We did not observe a significant association between knowledge of stroke symptoms or FAST awareness and arriving within 4.5 hours. Sixteen patients reported knowing their symptoms were caused by a stroke, but only 12 of these arrived within 4.5 hours (not significant). Most participants could identify aphasia, diplopia/blurred vision and hemiparesis/paresthesia as stroke symptoms (82.9%, 78% and 90.9%, respectively). Only 39% of our patients could identify sudden blindness in one eye as a stroke symptom. The majority of patients correctly excluded chest pain, shooting pain in the arm, joint pain and sudden nose bleeds as stroke-specific symptoms. However, 73.2% and 63.4% of our patients incorrectly identified dizziness and headaches as stroke specific symptoms, respectively. The ability to identify any one stroke symptom was not significantly associated with arriving within 4.5 hours. Patient stroke symptom awareness is summarised in Table 2.

Table 2: Stroke awareness.

[[a]] Chi Square test. [[b]] Independent t-test. [[c]] Fisher’s exact test.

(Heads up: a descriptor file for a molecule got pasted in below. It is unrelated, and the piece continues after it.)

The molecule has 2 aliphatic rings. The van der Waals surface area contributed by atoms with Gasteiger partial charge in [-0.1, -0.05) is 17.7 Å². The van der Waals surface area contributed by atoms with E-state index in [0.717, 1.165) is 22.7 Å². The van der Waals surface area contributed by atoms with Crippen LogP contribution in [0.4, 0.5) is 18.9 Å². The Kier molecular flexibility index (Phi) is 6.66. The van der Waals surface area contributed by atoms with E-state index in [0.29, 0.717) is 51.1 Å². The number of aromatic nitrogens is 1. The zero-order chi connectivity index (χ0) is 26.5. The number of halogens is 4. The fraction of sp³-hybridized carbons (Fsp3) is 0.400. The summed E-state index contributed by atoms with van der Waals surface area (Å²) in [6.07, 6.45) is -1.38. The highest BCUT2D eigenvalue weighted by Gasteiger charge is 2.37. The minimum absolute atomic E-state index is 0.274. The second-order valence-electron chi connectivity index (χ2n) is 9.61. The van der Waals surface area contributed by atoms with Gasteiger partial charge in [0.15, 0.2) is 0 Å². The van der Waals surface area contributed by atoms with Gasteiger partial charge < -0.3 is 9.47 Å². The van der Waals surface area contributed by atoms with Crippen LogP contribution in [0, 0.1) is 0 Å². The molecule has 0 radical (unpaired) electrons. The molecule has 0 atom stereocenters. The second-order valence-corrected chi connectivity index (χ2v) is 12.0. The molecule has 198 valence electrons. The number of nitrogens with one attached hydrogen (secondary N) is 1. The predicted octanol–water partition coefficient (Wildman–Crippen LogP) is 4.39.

Ambulance response

The mean time between emergency call to arrival at the scene was 14 minutes, and the mean time from arrival of ambulance to departure for hospital was 21 minutes. The mean time delay between departure of ambulance to arrival at hospital was 38 minutes. This is shown graphically in Figure 3.

Figure 3: Ambulance response.

Hospital response

Seven patients received thrombolysis (thrombolysis rate 25%). In these patients, median door to CT time was 32 minutes, and door to needle time was 57 minutes. Of the remining 15 early presenters, reasons for not administering reperfusion therapy included: non-disabling symptoms and low NIHSS (10), absolute contraindication (1) and diagnostic uncertainty (4). Nineteen patients had delayed presentation.